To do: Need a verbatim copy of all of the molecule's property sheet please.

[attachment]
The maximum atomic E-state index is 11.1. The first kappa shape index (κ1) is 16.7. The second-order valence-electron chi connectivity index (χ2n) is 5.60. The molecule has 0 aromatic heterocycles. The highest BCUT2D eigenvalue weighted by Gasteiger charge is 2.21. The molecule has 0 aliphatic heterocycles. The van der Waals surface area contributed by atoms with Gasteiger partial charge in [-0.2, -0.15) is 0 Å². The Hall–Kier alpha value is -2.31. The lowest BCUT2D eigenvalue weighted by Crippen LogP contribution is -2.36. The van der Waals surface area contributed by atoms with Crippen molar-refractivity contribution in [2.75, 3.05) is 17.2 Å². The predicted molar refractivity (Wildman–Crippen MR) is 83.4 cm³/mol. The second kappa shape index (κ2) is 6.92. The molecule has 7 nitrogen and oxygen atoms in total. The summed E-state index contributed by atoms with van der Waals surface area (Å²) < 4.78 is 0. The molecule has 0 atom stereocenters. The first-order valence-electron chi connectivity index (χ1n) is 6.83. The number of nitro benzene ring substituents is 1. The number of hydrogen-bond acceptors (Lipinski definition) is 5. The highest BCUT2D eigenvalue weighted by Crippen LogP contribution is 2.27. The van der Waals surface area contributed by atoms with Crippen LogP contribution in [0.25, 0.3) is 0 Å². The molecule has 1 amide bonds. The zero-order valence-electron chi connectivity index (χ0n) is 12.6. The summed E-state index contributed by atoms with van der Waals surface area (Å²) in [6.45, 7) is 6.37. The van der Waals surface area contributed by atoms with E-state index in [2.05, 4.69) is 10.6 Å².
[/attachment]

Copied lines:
The maximum atomic E-state index is 11.1. The first kappa shape index (κ1) is 16.7. The second-order valence-electron chi connectivity index (χ2n) is 5.60. The molecule has 0 aromatic heterocycles. The highest BCUT2D eigenvalue weighted by Gasteiger charge is 2.21. The molecule has 0 aliphatic heterocycles. The van der Waals surface area contributed by atoms with Gasteiger partial charge in [-0.2, -0.15) is 0 Å². The Hall–Kier alpha value is -2.31. The lowest BCUT2D eigenvalue weighted by Crippen LogP contribution is -2.36. The van der Waals surface area contributed by atoms with Crippen molar-refractivity contribution in [2.75, 3.05) is 17.2 Å². The predicted molar refractivity (Wildman–Crippen MR) is 83.4 cm³/mol. The second kappa shape index (κ2) is 6.92. The molecule has 7 nitrogen and oxygen atoms in total. The summed E-state index contributed by atoms with van der Waals surface area (Å²) < 4.78 is 0. The molecule has 0 atom stereocenters. The first-order valence-electron chi connectivity index (χ1n) is 6.83. The number of nitro benzene ring substituents is 1. The number of hydrogen-bond acceptors (Lipinski definition) is 5. The highest BCUT2D eigenvalue weighted by Crippen LogP contribution is 2.27. The van der Waals surface area contributed by atoms with Crippen LogP contribution in [0.25, 0.3) is 0 Å². The molecule has 1 amide bonds. The zero-order valence-electron chi connectivity index (χ0n) is 12.6. The summed E-state index contributed by atoms with van der Waals surface area (Å²) in [6.45, 7) is 6.37. The van der Waals surface area contributed by atoms with E-state index in [2.05, 4.69) is 10.6 Å².